From the beginning the Friends tried to keep a high profile, by placing advertisements in the Lodi Enterprise (“A word from a Friend”). Early in June1995 we published an “My Favorite Tree” booklet reprinting the columns from a Lodi Enterprise contest in 1977. Enthusiastic members of the new organization marched in the 1995 4th of July Parade around Thomas Van Biersal’s antique car. While other groups passed out candy, we passed out tree seeds. A booth for the Friends was also set up at the Lodi Fair that summer.
Club House Ecology
Shortly after becoming the Coordinator, Thomas Van Biersal and his wife Susan bought the Mills Block building in down town Lodi. Half of this became a café and the other half bar and pizza parlor. This location gave a place for the members of the Friends to congregate socially. Team meetings were held there and Lodi Reads Leopold held their first evening reading at the Mills block. Dropping in at the Mills Block would usually insure a conversation about some Friends activities. Van Biersals sold the building. In 2003 John Gorton opened up the Lodi Coffee Roasters in the same location that again came to serve the same function.
Building Infrastructure and Moving On
An explicit goal of the Friends was to deal with a problem/issue/opportunity and move on. The Tree Team was probably the most successful in this mission. Over the years, city ordinances, practices and board memberships had changed. By the time this team dissolved, the city was basically taking care of the city trees.
Don Thistle headed the Ice Age Trail team and worked heroically to bring the trail to town and to establish new sections of trail; Don’s long history in the community diffused the insider-outsider conflict of trail expansions. When the Ice Age Trail had its own local constituency to establish the Lodi Valley Chapter of the Ice Age Trail Don and others from the Friends stepped aside and the team dissolved.
An historic building which had most recently been a doctor’s office at 218 S. Main Street had been donated to the Ice Age Trail. They did not have the staff to fill it nor the money and labor to support it. In 1999 the Friends formed a team and did the remodeling (taking out 3 sinks, sanding the floor, repainting the entire building and tuck-pointing the brickwork). The Friends also developed the parkland just to the south of the building. When the Ice Age Trail was ready to use the building the Friends moved out.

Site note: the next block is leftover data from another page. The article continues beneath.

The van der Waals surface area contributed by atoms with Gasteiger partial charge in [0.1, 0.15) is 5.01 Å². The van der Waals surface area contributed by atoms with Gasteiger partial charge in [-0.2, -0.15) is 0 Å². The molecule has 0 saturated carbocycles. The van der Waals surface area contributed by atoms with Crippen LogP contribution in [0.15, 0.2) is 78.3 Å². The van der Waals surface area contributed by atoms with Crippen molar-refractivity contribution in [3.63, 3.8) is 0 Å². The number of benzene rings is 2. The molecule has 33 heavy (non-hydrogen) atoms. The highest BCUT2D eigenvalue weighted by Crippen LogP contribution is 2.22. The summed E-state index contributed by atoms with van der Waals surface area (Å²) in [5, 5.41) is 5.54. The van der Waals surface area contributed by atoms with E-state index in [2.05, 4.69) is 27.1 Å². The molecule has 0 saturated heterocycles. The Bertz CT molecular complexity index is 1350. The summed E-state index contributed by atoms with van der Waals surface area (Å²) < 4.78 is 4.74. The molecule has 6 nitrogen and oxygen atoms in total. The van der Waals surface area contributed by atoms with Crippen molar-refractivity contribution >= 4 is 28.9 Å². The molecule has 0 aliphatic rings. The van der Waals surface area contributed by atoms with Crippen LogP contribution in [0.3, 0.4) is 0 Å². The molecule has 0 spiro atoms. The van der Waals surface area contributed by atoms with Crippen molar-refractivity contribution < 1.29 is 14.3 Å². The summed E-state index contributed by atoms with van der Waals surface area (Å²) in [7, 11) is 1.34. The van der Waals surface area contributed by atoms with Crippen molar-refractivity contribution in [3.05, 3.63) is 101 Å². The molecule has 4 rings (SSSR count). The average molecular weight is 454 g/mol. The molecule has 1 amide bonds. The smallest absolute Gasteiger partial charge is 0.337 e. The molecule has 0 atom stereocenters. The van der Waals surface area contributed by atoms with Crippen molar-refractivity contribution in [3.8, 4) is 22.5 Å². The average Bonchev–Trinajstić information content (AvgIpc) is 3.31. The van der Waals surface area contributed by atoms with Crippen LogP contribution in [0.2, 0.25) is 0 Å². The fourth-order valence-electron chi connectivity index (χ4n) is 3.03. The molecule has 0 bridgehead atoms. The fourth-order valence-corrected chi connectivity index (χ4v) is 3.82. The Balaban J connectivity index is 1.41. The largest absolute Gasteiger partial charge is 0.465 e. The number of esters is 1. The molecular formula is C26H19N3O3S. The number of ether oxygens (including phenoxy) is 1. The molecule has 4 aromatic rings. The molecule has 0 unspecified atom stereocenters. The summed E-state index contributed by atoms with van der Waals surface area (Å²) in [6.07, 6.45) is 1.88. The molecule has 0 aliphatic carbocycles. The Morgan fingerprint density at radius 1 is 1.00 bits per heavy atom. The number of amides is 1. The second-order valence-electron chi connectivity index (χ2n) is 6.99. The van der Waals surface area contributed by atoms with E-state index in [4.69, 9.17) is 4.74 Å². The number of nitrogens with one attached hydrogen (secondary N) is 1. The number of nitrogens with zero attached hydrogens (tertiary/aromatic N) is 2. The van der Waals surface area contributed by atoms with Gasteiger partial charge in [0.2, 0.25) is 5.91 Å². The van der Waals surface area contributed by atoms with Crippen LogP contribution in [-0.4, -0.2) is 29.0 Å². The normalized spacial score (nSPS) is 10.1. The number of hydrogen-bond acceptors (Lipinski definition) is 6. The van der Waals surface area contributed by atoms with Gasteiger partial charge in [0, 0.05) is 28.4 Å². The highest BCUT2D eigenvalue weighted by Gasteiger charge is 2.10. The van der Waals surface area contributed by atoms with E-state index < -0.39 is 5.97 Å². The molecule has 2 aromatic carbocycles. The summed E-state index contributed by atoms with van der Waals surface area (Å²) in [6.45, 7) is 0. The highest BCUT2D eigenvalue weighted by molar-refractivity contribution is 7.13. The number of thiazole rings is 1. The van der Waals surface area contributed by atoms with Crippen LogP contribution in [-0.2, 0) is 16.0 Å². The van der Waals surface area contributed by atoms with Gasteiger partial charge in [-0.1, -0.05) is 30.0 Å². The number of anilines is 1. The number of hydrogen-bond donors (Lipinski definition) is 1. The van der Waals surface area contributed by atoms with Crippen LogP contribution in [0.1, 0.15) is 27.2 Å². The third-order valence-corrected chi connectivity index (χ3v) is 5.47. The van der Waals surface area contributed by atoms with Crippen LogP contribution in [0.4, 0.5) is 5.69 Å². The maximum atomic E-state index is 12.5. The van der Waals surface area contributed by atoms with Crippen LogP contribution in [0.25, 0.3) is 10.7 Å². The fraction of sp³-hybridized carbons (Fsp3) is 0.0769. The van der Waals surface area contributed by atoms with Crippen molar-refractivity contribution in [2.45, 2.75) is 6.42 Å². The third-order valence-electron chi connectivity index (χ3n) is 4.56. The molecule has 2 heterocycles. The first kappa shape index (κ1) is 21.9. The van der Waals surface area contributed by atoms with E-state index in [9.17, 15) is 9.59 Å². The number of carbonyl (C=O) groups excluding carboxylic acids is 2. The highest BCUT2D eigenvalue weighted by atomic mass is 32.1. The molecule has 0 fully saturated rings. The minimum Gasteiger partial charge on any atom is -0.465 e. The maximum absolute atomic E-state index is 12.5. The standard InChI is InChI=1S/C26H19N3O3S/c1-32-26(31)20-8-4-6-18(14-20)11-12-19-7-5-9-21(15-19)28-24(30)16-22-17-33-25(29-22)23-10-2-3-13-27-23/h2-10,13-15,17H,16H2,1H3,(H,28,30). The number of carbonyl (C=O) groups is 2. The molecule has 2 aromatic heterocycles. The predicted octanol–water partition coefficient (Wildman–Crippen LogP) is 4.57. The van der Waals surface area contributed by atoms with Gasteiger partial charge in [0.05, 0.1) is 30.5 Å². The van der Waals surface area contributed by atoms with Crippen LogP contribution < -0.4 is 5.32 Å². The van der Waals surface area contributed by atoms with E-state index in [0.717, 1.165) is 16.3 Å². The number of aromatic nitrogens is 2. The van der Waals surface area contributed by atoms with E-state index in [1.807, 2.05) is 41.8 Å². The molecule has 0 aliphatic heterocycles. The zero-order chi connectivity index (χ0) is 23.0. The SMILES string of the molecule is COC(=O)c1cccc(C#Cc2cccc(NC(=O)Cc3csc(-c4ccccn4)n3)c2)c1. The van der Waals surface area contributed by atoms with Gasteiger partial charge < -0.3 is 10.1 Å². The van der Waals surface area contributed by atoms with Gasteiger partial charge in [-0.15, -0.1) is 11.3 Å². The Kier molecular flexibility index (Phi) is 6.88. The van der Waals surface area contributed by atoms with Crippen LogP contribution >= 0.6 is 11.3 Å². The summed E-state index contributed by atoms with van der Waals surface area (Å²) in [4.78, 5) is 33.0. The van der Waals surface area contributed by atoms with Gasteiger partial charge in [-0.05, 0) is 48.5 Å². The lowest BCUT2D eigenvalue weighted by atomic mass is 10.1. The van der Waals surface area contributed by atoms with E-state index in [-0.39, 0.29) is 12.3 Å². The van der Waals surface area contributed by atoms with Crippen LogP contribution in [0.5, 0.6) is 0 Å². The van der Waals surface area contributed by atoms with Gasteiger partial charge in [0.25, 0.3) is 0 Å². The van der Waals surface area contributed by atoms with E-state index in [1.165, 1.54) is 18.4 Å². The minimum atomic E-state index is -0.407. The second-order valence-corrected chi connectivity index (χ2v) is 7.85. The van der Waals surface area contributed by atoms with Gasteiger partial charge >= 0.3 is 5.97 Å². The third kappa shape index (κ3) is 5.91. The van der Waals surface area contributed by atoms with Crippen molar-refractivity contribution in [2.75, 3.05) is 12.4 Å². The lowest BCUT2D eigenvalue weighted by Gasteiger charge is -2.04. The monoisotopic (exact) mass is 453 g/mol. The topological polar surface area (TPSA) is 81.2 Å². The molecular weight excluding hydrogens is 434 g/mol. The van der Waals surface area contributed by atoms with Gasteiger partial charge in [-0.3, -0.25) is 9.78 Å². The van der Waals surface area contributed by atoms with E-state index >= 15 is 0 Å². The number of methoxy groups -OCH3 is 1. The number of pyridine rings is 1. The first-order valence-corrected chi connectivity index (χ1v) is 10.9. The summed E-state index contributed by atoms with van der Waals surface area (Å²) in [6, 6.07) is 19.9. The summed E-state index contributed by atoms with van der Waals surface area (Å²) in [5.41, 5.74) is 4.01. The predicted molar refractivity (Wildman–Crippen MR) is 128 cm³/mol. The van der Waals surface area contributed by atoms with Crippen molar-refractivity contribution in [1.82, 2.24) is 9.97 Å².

One Person Teams
The Friends also gave a platform for individuals to initiate actions. Allison Seaton fought hard (and successfully) to retain the Merrimac Ferry under the auspices of the Friends. She also initiated the highly successful rain garden associated with the expansions of Highway 113 on the south side of Lodi. Other members in building a highly successful and innovative project joined her. Lodi Reads Leopold, an annual community event to read A Sand County Almanac on the first weekend of March, was started by an individual and only became a Team effort four years later.
Less Successful Efforts
Two teams formed, failed to achieve their objectives, and dissolved. The first was a team to try to save the trees on Highway J that were in the right-of-way west of Lovering Road. The county kept threatening to cut the trees. In 1996 the adjacent land owners—Jane and Steve Manke formed a team, got over 700 signatures to preserve the trees, but they were felled in a great community controversy. I believe this team was unsuccessful because we did not go directly to the county highway committee but instead let our county board representative speak for us.
Gibraltar Rock is clearly the crown jewel of the Scenic Lodi Valley. Its management and public use have been in limbo for years as the county fails to take any action. A public meeting was held and more than 30 people, including a number of elected representatives, attended. The energy and enthusiasm of the meeting led to the formation of a team. The team was dissolved by the steering committee after several years of inaction.
Relations with Other Groups
The Friends membership showed a large overlap with the Old House Lovers. This latter organization was largely social and composed of owners of the older homes in Lodi. The members came together to share ideas about restoration and visit each other’s homes. The Friends, in some ways, became the political or active arm of the Old House Lovers. The bimonthly meetings of the Old House group became a time when members of the Friends could get together to discuss projects and strategies. Members of the Old House Lovers wrote grant proposals and took on historic projects under the framework of the Preservation Committee of the Lodi Valley Historical Society.
Working with the Department of Natural Resources
A proposal to cut pine trees at the Lodi Marsh Wildlife Area sparked a meeting and the emergence of the “Lodi Marsh and Prairie Team under the leadership of first Kathy Pielsticker and then Bill Pielsticker. The DNR had virtually no money or staff time to manage this 1100-acre area, so the Friends took it on. The most visible results were litter picks up and beautifying the three parking lots. The Friends also joined with the Ice age trail to cut and burn red cedar in an Oak Savanna restoration. Several grants for the maintence of the Dane County Airport restoration adjacent to the public land were given to and administered by the Friends. The Friends also administered grants for shocking and assessing the trout stocks in Spring Creel
Lodi Looks Different because of the Friends
The office at 218 S. Main Street was cared for and restored. The park to the south of it was maintained and trees planted. Trees all over town and particularly on the north entrance to town were planted and maintained by the tree team. The Lodi marsh is a much more welcoming area. The Ice Age Trail comes into and crosses Lodi. Spring Creek will soon become a canoe trail to Lake Wisconsin.
Support for Local Groups
The Friends became the institutional basis for Boy Scout troop 592 and the Venture Crew.